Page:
The first gaming session of the New Year, and I was there. Gives me chills just thinking about it!
Present were Matt (our host), Alex, Liz, Dave, and myself. On the table: Beowulf and Puerto Rico.
I'm a big fan of Beowulf, even though I've never won a game. In a conversation with a friend recently, I noted that I was less and less interesting in buying new Euro games and more and more interested in "experiential" games like Arkham Horror where the theme is strong and the game sacrifices some measure of competitive play in exchange for story. Beowulf, despite having a very strong pedigree in it's designer (Knizia), fits this to a tee. Much of your success will hinge on how well one does on their Risk pulls, and when those successes happen. In my case, I had to make a Risk pull in the final auction and failed, losing me at least five points for being woundless.
Now, before you accuse me of being a big fat whiner (and I am), I'll tell you that I'd rather play this game and come in last than win in a more mediocre title. The "let's play chicken" aspect of the Risk draws makes this game great fun, and you always have interesting choices to make, even when it comes to such mundane decisions as whether to remove two scratches, take two gold, or any of the other things you do on the "Selection" action space.
True, there is little going on here that really follows the Beowulf story. So, I guess the game really succeeds for me in the variety of actions that happen over time, the great artwork, the ability to see what's coming and plan your resources accordingly. Combined with the chance to draw extra cards through the Risk mechanism, and the game becomes surprisingly strategic and every choice seems important, although as I say I suspect this is not necessarily the case. This was my first five player game, and while I think it works well with any number, this is perhaps the optimum number of players as every auction is fought over to some degree. Great stuff.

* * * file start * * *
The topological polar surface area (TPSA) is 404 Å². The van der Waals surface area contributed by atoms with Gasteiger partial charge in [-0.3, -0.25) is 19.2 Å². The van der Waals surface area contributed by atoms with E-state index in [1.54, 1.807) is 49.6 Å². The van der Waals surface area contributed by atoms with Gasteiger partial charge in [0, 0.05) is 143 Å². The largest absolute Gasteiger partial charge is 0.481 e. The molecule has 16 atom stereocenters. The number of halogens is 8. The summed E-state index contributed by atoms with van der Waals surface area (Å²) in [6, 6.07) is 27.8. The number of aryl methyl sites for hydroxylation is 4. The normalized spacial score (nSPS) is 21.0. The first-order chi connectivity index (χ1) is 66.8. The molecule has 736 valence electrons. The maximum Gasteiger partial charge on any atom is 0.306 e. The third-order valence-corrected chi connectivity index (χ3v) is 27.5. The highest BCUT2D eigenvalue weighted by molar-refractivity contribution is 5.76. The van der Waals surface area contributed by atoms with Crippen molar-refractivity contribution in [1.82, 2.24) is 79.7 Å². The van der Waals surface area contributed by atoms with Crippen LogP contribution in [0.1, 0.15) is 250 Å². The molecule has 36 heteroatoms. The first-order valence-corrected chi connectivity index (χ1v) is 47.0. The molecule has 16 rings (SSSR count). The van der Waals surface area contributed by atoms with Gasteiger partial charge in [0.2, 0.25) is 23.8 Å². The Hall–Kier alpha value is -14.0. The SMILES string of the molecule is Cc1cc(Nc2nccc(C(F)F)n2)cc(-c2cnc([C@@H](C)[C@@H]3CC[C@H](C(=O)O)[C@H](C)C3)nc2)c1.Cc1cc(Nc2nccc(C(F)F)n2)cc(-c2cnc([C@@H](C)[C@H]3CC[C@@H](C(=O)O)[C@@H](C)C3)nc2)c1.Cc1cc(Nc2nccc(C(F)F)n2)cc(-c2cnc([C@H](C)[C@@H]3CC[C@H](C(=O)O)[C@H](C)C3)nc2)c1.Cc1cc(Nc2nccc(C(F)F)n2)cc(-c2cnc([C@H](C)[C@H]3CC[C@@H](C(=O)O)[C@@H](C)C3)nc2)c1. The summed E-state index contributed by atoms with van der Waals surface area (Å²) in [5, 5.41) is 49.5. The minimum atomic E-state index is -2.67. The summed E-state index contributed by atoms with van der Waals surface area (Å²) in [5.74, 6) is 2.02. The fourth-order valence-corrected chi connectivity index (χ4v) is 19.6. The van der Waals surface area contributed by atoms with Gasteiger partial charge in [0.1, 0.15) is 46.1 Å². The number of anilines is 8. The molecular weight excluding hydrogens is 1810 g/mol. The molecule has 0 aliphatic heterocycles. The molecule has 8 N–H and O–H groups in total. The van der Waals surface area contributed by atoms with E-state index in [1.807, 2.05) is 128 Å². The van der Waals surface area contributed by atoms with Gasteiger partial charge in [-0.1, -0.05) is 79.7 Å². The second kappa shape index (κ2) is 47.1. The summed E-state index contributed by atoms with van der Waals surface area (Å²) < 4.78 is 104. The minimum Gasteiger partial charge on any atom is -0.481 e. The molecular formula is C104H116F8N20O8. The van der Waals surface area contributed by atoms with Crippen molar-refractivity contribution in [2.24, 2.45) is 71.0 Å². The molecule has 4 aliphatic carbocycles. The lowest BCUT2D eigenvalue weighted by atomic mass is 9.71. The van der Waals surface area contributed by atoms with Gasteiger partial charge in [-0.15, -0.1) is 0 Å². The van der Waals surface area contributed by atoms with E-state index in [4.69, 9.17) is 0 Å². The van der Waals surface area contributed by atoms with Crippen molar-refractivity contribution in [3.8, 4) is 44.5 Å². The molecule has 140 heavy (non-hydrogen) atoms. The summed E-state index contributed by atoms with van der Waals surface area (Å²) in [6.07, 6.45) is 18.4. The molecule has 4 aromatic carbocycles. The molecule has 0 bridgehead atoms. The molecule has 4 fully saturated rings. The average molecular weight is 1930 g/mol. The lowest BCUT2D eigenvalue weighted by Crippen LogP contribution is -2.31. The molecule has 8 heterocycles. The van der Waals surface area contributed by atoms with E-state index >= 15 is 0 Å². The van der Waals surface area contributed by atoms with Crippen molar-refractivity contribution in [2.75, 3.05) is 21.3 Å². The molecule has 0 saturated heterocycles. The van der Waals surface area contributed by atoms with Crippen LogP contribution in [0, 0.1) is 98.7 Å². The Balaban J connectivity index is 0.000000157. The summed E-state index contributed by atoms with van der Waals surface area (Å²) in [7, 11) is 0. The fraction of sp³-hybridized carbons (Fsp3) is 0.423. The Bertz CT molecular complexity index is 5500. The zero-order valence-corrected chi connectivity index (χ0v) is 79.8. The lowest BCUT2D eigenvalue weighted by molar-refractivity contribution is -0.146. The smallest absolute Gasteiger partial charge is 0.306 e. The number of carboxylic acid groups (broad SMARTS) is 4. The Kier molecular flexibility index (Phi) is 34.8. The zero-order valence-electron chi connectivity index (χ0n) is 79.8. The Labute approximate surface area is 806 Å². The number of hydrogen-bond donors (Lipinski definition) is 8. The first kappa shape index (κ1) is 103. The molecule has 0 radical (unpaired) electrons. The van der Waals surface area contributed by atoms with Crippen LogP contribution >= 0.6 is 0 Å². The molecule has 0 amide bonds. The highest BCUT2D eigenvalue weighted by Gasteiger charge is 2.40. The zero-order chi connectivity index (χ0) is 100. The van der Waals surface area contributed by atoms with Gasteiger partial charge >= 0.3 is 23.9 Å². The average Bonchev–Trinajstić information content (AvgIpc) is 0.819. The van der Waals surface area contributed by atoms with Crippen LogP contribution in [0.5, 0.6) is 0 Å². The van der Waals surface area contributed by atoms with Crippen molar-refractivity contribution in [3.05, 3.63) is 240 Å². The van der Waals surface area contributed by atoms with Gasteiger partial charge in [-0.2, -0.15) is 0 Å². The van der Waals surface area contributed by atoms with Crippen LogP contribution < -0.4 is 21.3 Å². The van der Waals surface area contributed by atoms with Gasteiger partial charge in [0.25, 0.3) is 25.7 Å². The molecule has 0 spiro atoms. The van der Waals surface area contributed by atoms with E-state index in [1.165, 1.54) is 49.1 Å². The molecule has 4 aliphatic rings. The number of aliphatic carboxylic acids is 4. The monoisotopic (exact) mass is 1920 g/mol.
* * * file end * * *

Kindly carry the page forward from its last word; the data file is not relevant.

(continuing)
BTW, Dave won handily, although it could have gone either way with a six point swing based on the last auction.
At this point, Alex and Liz headed home as she's been fighting off a cold, so the three of us pulled out Puerto Rico, the classic that lost a lot of lustre for me when someone at WBC I played with made everyone's moves out loud and creamed us with the corn strategy. Get it? Creamed corn? Haha! Since then, I've really enjoyed the lighter San Juan game, which plays very quickly and elegantly.
After remembering how to play the damned thing, we got started. I made a crucial decision fairly early when I decided to get a second indigo plantation, then ended up with a sugar plantation a little later, and one indigo plant and one sugar plant. At this point, I decided that it was time for a factory strategy, but by then Dave was cruising ahead for an easy victory with his Harbor/Wharf combo. To be honest, this is exactly why we stopped playing the game in the first place - this is a very strong strategy that it is nearly impossible to counter, and it's really a question of who gets what when.
As such, I don't know that I'll pull this one out again without the benefit of the expansion set that replaces some buildings with new ones. I did like playing with three players, we moved along quite briskly, finishing within 80 minutes including a rules refresher. This is a good game, and it does outshine other development games like Caylus, but as it is the game is "solved" and needs a different balance of buildings to make it fresh again. Fortunately, we have that option.
Thanks to Matt for hosting us to the ungodly hour of 10:30pm (did I mention that we're all getting *so* old?), and I look forward to seeing everyone again next week at Mike's. In the meantime, I'm living up to my resolutions by getting in games of Combat Commander on both Wednesday *and* Thursday!